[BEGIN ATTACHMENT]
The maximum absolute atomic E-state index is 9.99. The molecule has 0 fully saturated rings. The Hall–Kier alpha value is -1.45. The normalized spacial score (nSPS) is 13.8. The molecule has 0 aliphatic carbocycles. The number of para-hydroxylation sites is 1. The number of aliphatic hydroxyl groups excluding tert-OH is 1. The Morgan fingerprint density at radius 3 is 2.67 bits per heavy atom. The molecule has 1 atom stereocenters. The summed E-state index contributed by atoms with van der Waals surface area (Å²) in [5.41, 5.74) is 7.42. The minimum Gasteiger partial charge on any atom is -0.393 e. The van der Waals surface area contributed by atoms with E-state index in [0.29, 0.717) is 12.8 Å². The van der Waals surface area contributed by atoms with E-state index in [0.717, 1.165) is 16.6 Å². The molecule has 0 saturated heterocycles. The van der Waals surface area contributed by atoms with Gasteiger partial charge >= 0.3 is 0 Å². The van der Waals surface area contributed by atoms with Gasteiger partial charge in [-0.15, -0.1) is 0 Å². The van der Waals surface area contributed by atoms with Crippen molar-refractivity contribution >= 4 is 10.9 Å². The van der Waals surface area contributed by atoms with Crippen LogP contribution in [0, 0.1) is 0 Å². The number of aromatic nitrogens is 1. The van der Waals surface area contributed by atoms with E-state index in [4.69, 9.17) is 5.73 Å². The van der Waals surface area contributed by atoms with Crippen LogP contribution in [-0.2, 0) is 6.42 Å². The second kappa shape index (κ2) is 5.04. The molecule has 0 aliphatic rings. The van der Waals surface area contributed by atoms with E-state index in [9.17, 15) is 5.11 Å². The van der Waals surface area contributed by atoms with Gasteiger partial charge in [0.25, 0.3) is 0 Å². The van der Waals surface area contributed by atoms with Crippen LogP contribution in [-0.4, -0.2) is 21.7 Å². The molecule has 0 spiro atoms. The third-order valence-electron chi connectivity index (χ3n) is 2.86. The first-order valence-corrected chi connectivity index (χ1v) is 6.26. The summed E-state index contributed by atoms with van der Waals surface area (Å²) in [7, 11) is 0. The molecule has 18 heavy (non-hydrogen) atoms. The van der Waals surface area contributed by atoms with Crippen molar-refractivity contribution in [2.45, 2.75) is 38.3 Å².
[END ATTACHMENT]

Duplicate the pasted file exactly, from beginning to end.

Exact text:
The maximum absolute atomic E-state index is 9.99. The molecule has 0 fully saturated rings. The Hall–Kier alpha value is -1.45. The normalized spacial score (nSPS) is 13.8. The molecule has 0 aliphatic carbocycles. The number of para-hydroxylation sites is 1. The number of aliphatic hydroxyl groups excluding tert-OH is 1. The Morgan fingerprint density at radius 3 is 2.67 bits per heavy atom. The molecule has 1 atom stereocenters. The summed E-state index contributed by atoms with van der Waals surface area (Å²) in [5.41, 5.74) is 7.42. The minimum Gasteiger partial charge on any atom is -0.393 e. The van der Waals surface area contributed by atoms with E-state index in [0.29, 0.717) is 12.8 Å². The van der Waals surface area contributed by atoms with E-state index in [0.717, 1.165) is 16.6 Å². The molecule has 0 saturated heterocycles. The van der Waals surface area contributed by atoms with Gasteiger partial charge >= 0.3 is 0 Å². The van der Waals surface area contributed by atoms with Gasteiger partial charge in [-0.15, -0.1) is 0 Å². The van der Waals surface area contributed by atoms with Crippen molar-refractivity contribution >= 4 is 10.9 Å². The van der Waals surface area contributed by atoms with Crippen LogP contribution in [0, 0.1) is 0 Å². The number of aromatic nitrogens is 1. The van der Waals surface area contributed by atoms with E-state index in [4.69, 9.17) is 5.73 Å². The van der Waals surface area contributed by atoms with Crippen LogP contribution in [-0.2, 0) is 6.42 Å². The second kappa shape index (κ2) is 5.04. The molecule has 0 aliphatic rings. The van der Waals surface area contributed by atoms with E-state index in [9.17, 15) is 5.11 Å². The van der Waals surface area contributed by atoms with Gasteiger partial charge in [0.25, 0.3) is 0 Å². The van der Waals surface area contributed by atoms with Crippen LogP contribution in [-0.4, -0.2) is 21.7 Å². The molecule has 0 spiro atoms. The third-order valence-electron chi connectivity index (χ3n) is 2.86. The first-order valence-corrected chi connectivity index (χ1v) is 6.26. The summed E-state index contributed by atoms with van der Waals surface area (Å²) in [7, 11) is 0. The molecule has 18 heavy (non-hydrogen) atoms. The van der Waals surface area contributed by atoms with Crippen molar-refractivity contribution in [2.45, 2.75) is 38.3 Å².